When I got married, my rehearsal took a good hour because the priest walked us through the ceremony twice. I was extremely glad for it, because I'm a cry when I get emotional (any emotion, good or bad), and I did this really awful sounding sob-laugh the first time I tried to say my vows. Having gone through them a couple of times in a situation that was almost like the real deal kept me from doing anything quite that ridiculous during the actual wedding. I still cried, but it was much more graceful.
It also gave our two readers, who had never been inside the church, a chance to practice their reading and get a feel for it. And the priest explained where we were supposed to go at what times during the ceremony.
I ended up inviting everyone to our rehearsal dinner, just because most of our guest list was not local (including us, since we got married in my home city rather than where we actually live), and some were coming from really far away. We wanted an extra, less formal chance to see people. I think probably about half the people we invited made an appearance, which was really nice.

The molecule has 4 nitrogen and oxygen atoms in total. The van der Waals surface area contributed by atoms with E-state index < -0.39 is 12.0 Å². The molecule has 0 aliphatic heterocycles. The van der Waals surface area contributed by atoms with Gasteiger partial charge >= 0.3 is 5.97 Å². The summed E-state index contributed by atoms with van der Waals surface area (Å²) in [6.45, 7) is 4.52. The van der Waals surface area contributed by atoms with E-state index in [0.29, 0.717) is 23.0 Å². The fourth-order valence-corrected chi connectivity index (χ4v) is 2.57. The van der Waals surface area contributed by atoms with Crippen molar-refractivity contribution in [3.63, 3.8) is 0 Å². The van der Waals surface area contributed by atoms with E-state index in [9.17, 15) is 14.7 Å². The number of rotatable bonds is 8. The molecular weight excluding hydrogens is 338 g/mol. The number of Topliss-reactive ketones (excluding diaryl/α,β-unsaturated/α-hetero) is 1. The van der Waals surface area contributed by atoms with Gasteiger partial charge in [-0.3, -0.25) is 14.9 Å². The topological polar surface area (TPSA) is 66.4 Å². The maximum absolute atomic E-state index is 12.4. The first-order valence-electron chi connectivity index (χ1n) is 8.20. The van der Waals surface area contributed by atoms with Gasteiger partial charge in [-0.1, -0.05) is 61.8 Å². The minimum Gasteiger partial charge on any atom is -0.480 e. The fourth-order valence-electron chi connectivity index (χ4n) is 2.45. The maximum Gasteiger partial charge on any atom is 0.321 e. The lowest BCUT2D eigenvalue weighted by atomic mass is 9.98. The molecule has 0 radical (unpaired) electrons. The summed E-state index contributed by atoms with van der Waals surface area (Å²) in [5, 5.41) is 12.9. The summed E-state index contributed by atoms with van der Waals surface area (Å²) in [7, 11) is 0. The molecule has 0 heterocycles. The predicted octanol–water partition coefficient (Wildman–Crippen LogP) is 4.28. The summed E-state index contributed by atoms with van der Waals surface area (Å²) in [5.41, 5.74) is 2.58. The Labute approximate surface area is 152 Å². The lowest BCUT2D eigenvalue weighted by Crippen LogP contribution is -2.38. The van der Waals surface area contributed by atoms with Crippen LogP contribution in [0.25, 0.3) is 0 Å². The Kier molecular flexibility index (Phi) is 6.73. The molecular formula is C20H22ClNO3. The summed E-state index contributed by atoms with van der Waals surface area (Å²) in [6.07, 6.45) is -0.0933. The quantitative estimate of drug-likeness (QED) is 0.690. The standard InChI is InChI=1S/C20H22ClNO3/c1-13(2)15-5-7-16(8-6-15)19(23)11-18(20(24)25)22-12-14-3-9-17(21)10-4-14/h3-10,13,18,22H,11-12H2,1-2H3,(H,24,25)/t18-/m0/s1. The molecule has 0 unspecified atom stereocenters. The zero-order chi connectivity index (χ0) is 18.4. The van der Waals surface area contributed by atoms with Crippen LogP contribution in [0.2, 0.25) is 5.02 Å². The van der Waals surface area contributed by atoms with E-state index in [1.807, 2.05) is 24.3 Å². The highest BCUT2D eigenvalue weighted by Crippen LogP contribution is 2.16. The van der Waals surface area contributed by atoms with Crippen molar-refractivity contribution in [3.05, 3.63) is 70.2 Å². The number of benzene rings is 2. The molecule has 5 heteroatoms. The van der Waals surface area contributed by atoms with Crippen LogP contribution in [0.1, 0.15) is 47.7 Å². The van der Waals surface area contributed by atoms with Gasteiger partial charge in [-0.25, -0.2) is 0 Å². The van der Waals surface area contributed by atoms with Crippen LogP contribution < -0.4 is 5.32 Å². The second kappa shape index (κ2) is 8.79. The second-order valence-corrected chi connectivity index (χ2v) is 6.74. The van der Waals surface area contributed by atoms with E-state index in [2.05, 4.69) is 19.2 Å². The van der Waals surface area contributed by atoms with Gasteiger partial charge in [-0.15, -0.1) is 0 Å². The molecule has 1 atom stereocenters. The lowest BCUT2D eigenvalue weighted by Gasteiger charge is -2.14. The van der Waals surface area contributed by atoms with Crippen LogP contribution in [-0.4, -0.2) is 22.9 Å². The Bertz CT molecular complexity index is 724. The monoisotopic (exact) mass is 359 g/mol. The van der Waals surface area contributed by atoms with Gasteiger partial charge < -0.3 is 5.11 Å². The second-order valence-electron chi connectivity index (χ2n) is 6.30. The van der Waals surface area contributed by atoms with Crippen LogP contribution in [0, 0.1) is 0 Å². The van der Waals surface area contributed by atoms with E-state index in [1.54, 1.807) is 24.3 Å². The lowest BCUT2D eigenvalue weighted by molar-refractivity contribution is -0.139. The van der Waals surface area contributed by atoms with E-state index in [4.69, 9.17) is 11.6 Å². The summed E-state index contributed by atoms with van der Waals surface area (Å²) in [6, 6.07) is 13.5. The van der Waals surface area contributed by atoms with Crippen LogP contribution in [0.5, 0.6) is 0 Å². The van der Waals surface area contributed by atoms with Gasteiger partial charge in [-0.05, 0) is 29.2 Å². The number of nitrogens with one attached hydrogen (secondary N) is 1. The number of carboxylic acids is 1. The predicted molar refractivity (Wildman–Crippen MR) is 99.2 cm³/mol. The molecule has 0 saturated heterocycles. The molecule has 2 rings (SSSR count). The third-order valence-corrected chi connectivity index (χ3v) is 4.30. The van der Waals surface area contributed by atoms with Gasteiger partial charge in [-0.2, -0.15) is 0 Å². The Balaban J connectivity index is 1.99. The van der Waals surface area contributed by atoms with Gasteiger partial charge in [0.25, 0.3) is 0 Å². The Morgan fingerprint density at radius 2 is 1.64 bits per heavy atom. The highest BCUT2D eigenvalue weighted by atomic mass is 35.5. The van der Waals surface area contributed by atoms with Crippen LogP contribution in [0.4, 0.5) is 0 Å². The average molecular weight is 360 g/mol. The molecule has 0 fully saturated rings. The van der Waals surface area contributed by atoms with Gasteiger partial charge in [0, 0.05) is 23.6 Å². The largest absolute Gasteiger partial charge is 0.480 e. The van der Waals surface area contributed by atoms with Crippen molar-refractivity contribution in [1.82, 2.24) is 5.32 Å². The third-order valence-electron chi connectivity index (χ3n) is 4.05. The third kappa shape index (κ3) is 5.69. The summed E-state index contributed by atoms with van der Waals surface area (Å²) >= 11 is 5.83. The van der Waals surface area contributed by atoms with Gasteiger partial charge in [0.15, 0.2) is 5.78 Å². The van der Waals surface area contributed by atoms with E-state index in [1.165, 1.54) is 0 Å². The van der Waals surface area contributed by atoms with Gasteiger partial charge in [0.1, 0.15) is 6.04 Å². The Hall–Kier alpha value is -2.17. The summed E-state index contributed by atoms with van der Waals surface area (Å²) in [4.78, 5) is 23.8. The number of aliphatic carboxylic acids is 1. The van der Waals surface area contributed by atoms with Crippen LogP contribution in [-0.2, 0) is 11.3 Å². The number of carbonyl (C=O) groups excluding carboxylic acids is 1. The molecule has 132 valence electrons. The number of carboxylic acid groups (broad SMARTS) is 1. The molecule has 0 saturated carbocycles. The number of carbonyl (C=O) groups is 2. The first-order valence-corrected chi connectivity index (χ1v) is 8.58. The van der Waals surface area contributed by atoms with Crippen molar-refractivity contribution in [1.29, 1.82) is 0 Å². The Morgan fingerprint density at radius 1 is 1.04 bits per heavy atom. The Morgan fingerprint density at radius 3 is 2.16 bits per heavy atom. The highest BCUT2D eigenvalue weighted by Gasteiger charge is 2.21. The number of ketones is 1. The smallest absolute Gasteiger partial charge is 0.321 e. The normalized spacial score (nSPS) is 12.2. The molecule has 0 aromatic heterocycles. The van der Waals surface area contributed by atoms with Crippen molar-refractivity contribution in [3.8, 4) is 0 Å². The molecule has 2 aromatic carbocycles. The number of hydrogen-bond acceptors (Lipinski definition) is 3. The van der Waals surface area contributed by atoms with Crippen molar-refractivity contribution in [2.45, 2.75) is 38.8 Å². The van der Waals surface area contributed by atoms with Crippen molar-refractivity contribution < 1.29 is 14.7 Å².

In general, even a simple wedding can be surprisingly complicated when it comes right down to it, and it's more meaningful to be in (and to witness) if the people participating in it have at least a basic idea of what they are supposed to do and say. And the rehearsal dinner, at its most basic, is intended to provide hospitality to people who have taken time out to attend your rehearsal. It can be bigger than that, but in its simplest form, it's just the wedding party going out to a restaurant.